LONDON (Reuters) – The aviation sector carries the biggest risk of corporate default as a result of the coronavirus pandemic, according to a survey of insurers published by broker Gallagher on Tuesday.
Only 29% of credit and political risk insurers had seen claims directly related to the virus so far, the survey of underwriters, conducted in June and July, showed.
Companies or lenders buy credit insurance to get cover for non-payment for goods or services.
Pandemic-related credit insurance claims are, however, likely to rise later this year or early next year, as businesses struggle to stave off default, said Matthew Solley, managing director of structured credit and political risks at Gallagher.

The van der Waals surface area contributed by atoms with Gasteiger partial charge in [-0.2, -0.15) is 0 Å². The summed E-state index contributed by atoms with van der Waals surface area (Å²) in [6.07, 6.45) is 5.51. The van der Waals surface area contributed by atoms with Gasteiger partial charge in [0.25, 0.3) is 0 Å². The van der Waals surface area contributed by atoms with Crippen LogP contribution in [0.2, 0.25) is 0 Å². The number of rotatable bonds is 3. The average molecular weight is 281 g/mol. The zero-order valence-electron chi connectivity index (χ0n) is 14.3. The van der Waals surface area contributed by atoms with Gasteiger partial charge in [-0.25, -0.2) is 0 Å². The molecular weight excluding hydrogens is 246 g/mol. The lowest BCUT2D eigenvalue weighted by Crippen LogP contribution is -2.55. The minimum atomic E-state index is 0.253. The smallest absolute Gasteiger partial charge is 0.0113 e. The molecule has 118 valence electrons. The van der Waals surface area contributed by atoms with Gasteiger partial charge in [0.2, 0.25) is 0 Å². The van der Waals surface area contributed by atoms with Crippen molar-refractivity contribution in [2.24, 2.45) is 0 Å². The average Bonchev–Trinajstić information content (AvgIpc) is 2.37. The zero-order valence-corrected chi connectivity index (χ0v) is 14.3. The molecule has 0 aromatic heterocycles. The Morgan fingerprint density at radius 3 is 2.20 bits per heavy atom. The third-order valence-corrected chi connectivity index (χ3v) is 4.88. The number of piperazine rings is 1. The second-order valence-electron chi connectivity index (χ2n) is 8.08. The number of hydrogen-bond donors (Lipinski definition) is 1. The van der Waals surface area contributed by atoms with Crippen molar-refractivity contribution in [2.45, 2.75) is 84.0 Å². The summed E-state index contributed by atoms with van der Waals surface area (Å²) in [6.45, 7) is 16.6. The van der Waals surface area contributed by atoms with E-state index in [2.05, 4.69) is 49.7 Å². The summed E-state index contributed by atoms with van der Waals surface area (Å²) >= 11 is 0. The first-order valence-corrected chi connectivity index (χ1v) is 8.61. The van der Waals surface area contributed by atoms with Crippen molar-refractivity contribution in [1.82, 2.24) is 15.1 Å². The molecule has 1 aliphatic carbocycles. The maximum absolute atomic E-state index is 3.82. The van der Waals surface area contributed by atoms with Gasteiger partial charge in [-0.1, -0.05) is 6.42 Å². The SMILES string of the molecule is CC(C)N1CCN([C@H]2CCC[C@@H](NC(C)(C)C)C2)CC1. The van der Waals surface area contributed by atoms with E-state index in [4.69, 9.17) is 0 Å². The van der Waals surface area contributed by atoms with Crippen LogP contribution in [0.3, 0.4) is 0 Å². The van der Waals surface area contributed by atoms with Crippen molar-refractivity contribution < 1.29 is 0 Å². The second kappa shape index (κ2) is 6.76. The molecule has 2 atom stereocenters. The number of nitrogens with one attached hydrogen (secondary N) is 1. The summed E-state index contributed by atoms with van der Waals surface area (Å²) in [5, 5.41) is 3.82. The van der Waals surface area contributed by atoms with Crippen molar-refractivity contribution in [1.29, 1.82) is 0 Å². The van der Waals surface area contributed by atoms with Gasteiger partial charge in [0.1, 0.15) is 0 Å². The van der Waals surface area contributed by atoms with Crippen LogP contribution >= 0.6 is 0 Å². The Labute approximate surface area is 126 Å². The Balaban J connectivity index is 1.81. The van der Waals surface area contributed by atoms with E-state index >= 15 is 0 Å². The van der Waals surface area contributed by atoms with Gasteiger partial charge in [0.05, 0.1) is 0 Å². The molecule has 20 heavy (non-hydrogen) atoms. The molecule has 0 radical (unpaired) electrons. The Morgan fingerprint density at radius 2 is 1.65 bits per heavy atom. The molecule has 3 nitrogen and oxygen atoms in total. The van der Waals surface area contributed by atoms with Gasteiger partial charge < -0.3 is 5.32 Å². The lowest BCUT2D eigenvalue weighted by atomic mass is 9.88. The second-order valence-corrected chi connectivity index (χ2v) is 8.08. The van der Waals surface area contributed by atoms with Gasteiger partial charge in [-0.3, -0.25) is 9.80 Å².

Aviation, oil and energy, and tourism were the three sectors in their portfolios that concerned insurers the most.
Virgin Australia, Air Mauritius and Colombia-based Avianca are among airlines to have ceased operations in the past few months, with planes grounded by lockdowns around the world.
Insurers also worry about non-payment by governments, with Zambia seen the biggest risk.
In the broader political risk insurance market, which can cover issues ranging from expropriation to war, Argentina was seen as the biggest concern.
The survey of 76 underwriters from 46 firms in Lloyd’s of London and the broader London commercial insurance market was carried out between June 24 and July 9.
(Reporting by Carolyn Cohn; Editing by Susan Fenton)